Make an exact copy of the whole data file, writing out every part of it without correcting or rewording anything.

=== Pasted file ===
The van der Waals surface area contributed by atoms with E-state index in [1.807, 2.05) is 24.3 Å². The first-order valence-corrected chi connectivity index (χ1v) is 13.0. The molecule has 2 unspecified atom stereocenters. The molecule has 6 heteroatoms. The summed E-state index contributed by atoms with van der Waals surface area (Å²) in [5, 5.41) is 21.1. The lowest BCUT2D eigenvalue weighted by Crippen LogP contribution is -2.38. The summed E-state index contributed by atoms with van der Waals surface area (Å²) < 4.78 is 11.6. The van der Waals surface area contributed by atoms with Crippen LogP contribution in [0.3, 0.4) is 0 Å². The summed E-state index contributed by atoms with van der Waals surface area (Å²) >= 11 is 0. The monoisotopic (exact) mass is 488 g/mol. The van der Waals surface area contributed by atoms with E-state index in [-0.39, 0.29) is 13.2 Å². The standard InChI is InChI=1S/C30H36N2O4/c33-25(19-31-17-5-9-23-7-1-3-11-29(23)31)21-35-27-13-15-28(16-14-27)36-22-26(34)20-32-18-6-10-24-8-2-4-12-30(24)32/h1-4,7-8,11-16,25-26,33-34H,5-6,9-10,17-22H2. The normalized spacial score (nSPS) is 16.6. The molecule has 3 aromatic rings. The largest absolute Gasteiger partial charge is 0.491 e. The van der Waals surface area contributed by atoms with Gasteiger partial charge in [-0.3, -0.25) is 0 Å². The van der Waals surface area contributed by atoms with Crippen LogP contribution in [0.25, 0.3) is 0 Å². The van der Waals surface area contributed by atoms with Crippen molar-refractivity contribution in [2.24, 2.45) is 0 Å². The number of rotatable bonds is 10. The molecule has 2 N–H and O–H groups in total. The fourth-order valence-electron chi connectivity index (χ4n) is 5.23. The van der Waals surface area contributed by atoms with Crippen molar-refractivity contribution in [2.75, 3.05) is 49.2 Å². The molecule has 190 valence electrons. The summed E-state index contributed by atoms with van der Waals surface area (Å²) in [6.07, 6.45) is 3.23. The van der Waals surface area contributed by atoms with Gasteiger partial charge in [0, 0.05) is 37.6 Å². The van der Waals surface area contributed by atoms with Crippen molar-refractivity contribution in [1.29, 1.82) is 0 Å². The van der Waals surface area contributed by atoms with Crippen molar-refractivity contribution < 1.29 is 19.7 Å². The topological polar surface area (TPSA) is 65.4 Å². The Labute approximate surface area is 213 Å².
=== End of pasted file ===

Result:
The van der Waals surface area contributed by atoms with E-state index in [1.807, 2.05) is 24.3 Å². The first-order valence-corrected chi connectivity index (χ1v) is 13.0. The molecule has 2 unspecified atom stereocenters. The molecule has 6 heteroatoms. The summed E-state index contributed by atoms with van der Waals surface area (Å²) in [5, 5.41) is 21.1. The lowest BCUT2D eigenvalue weighted by Crippen LogP contribution is -2.38. The summed E-state index contributed by atoms with van der Waals surface area (Å²) < 4.78 is 11.6. The van der Waals surface area contributed by atoms with Crippen LogP contribution in [0.3, 0.4) is 0 Å². The summed E-state index contributed by atoms with van der Waals surface area (Å²) >= 11 is 0. The monoisotopic (exact) mass is 488 g/mol. The van der Waals surface area contributed by atoms with E-state index in [-0.39, 0.29) is 13.2 Å². The standard InChI is InChI=1S/C30H36N2O4/c33-25(19-31-17-5-9-23-7-1-3-11-29(23)31)21-35-27-13-15-28(16-14-27)36-22-26(34)20-32-18-6-10-24-8-2-4-12-30(24)32/h1-4,7-8,11-16,25-26,33-34H,5-6,9-10,17-22H2. The normalized spacial score (nSPS) is 16.6. The molecule has 3 aromatic rings. The largest absolute Gasteiger partial charge is 0.491 e. The van der Waals surface area contributed by atoms with Gasteiger partial charge in [-0.3, -0.25) is 0 Å². The van der Waals surface area contributed by atoms with Crippen LogP contribution in [0.25, 0.3) is 0 Å². The van der Waals surface area contributed by atoms with Crippen molar-refractivity contribution in [2.24, 2.45) is 0 Å². The number of rotatable bonds is 10. The molecule has 2 N–H and O–H groups in total. The fourth-order valence-electron chi connectivity index (χ4n) is 5.23. The van der Waals surface area contributed by atoms with Crippen molar-refractivity contribution in [2.75, 3.05) is 49.2 Å². The molecule has 190 valence electrons. The summed E-state index contributed by atoms with van der Waals surface area (Å²) in [6.07, 6.45) is 3.23. The van der Waals surface area contributed by atoms with Gasteiger partial charge in [0, 0.05) is 37.6 Å². The van der Waals surface area contributed by atoms with Crippen molar-refractivity contribution in [1.29, 1.82) is 0 Å². The van der Waals surface area contributed by atoms with Crippen molar-refractivity contribution < 1.29 is 19.7 Å². The topological polar surface area (TPSA) is 65.4 Å². The Labute approximate surface area is 213 Å².